Image from personal collection, 2019
I am so excited for soup season, and really excited you all voted for the Canadian Cheddar Cheese Soup from Le Cellier’s Steakhouse because it is one of my favorites. When EPCOT opened in 1982, Le Cellier opened as well. It was a little different though, originally operating as a cafeteria quick service restaurant that served Canadian specialties like salmon and maple syrup dishes.
In 1995, the first renovation took place, but it didn’t last long since Le Cellier became a sit-down steakhouse in 1997. The building itself is designed with the classic forced perspective like many other buildings in Walt Disney World. From below it looks as if it is six stories high, but in reality, it is only three.
Le Cellier means “the cellar” in English and the interior is designed to look like a wine cellar. Image from personal collection, 2019
The Imagineers modeled the building after Chateau Laurier in Ottawa, Ontario. And that is where I went down a rabbit hole… so much great history from the building to the people. Ok, here are my favorite interesting facts:
-The Chateau Laurier was one of many great hotels built along the railway as it expanded westward across Canada. The Grand Trunk Railway Company led by Charles Melville Hays commissioned the hotel at the same time as their union station as a place for travelers to stay.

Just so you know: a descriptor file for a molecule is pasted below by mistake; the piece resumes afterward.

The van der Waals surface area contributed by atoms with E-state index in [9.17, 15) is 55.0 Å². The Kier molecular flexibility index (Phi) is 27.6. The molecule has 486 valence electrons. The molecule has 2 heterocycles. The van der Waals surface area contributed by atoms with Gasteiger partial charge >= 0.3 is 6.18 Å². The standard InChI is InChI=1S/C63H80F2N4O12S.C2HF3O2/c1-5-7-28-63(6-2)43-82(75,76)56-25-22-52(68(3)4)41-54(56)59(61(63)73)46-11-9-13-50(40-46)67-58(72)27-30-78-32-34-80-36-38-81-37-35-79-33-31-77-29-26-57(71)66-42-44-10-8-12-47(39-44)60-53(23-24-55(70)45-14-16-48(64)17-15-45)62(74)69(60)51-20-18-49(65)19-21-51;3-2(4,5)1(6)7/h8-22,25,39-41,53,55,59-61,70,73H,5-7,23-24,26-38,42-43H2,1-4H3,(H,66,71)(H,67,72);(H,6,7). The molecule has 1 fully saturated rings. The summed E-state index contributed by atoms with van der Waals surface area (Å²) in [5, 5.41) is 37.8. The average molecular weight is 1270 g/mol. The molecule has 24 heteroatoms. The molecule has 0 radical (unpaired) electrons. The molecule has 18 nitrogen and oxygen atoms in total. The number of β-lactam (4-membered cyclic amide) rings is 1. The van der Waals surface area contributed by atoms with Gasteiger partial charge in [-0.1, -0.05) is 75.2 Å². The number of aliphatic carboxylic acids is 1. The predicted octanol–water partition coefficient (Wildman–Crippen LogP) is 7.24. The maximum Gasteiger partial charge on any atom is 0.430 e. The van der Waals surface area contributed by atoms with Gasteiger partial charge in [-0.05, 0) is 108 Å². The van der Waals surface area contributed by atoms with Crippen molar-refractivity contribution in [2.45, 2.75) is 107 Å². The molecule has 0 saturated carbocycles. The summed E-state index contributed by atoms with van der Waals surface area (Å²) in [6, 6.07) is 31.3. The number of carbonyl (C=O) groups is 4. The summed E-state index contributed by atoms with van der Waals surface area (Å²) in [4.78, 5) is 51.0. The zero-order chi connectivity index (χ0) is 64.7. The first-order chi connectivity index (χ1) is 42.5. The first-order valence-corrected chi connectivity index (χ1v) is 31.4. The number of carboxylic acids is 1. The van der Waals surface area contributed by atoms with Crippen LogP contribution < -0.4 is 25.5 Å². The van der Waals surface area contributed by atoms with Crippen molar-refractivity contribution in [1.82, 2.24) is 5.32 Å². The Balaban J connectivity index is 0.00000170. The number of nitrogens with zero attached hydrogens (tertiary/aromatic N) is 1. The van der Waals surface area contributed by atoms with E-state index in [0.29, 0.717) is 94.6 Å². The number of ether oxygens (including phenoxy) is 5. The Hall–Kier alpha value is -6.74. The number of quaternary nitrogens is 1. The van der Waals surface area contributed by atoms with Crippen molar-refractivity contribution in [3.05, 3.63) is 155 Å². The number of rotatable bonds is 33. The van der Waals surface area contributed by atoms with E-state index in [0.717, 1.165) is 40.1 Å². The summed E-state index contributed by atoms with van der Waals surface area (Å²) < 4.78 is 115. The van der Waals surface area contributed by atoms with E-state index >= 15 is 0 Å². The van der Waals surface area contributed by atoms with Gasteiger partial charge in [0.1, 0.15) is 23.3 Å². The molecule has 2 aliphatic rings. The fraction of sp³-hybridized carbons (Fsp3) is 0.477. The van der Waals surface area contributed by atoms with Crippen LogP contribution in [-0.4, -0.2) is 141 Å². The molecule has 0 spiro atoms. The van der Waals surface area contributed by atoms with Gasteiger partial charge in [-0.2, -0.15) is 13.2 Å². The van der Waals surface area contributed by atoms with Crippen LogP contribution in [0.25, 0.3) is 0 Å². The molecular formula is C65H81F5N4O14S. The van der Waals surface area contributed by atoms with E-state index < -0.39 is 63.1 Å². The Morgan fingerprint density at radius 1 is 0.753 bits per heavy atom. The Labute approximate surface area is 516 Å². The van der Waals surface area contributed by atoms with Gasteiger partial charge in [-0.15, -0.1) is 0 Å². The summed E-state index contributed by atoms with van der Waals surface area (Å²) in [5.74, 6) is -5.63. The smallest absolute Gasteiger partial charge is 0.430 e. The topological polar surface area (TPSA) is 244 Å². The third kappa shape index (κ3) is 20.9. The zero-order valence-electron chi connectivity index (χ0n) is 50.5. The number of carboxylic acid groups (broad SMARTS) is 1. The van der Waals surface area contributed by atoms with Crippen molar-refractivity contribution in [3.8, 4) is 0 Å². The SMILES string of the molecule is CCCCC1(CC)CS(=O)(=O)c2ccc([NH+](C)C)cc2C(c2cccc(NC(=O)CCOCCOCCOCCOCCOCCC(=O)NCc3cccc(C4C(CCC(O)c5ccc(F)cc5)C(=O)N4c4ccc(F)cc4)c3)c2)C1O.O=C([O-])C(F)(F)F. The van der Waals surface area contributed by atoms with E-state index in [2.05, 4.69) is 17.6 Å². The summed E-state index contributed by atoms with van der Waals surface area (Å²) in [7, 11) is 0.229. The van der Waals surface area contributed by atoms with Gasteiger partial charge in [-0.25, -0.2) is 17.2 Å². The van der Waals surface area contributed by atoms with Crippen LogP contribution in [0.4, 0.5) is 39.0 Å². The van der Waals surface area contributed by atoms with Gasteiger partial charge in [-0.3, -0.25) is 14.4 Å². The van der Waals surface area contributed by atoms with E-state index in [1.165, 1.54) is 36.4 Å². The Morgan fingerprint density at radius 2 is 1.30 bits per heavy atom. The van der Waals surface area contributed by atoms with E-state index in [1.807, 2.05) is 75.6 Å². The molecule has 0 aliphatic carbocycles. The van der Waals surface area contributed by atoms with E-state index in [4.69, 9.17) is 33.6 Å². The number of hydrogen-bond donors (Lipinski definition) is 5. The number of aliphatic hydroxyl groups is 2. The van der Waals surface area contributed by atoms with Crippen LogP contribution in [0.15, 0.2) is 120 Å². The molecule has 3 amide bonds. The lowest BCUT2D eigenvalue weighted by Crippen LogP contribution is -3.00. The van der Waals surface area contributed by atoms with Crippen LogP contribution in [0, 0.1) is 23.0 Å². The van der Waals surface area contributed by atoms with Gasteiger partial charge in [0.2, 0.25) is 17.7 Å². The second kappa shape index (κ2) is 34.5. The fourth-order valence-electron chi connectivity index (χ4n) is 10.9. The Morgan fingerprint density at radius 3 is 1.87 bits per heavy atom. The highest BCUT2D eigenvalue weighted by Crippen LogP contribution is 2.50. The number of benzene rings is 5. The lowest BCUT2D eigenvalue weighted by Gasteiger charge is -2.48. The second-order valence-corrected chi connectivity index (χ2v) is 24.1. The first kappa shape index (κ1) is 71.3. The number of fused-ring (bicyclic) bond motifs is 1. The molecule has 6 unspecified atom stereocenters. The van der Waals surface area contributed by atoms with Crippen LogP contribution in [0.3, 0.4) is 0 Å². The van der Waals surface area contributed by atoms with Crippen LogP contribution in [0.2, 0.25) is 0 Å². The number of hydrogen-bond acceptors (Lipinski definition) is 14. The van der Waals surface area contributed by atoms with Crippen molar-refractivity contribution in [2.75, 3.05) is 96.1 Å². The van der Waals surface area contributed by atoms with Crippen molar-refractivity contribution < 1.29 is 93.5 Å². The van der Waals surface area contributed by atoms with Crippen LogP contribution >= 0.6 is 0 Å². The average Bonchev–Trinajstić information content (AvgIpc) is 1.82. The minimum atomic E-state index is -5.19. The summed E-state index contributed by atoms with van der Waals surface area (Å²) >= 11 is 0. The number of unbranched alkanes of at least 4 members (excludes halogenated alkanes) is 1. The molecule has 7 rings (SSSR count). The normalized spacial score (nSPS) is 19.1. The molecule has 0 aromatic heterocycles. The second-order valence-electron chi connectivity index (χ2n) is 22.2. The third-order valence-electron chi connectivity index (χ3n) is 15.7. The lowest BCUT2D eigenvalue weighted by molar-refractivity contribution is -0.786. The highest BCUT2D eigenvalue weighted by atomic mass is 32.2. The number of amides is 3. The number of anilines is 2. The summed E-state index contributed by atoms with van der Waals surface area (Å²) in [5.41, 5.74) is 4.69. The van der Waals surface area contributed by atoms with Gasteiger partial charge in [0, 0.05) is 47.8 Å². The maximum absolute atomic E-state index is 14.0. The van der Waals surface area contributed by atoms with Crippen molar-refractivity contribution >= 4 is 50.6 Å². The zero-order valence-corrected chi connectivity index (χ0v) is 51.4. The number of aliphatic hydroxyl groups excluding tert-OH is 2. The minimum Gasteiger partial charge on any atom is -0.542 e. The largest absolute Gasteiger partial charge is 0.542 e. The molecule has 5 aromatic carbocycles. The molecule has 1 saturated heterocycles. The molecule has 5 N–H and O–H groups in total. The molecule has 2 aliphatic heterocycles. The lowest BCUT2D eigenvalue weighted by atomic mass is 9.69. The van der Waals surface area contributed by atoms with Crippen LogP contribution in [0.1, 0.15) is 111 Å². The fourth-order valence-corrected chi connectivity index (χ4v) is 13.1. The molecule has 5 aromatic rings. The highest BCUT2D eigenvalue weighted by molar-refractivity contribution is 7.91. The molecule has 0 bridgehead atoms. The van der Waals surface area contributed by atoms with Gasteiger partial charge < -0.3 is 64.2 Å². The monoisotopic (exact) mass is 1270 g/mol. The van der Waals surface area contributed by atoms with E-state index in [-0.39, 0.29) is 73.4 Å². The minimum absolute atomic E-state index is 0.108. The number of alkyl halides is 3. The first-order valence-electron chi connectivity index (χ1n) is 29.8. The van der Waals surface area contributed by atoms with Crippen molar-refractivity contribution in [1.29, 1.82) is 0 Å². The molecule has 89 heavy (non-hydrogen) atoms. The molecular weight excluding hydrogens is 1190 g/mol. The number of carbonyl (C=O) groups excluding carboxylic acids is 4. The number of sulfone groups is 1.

-The French Gothic Revival Chateau style hotel was first designed by Bradford Gilbert. Those designs were turned down and he was dismissed, so Ross and Macfarlane finished the design that was remarkably similar. Gilbert later sued and was given $20,000 in an out-of-court settlement. So those designs must have been quite similar. So why wasn’t it named after Hays? Instead it was named after the Prime Minister of Canada at the time, Sir Wilfrid Laurier, because he helped secure the land along the banks of the Ottawa River.
-Construction took from 1909-1912 which incorporated Indiana limestone and Tiffany glass windows with a copper roof on the exterior and Belgian marble in the lobby floor. The opening celebrations were set for April 1912, but, …wait for it… Charles Melville Hays perished in the sinking of the RMS Titanic. I know, I get too excited when there are connections like this. I told you, I’m a history geek, I love this stuff. He was traveling back for the opening from London with his wife, daughter, son-in-law, secretary, and a maid. It was said that he helped the women in his party onto one of the lifeboats and they survived. But he along with his son-in-law and secretary went down with the ship along with over 1,500 others. His body was recovered and is buried in Montreal. There were also some furnishings he purchased for the hotel that were lost to the sea as well.
-The opening finally happened in June 1912. The hotel is still in operation today and in 1981 was listed as a National Historic Site of Canada.
Stereo image of the Chateau Laurier up the hill from the boat dock, 1923. Image from Library of Congress LC-DIG-stereo-1s18391
There is always so much more to learn, but let’s get on with the food. I am using the recipe for the soup from the “Delicious Disney” cookbook.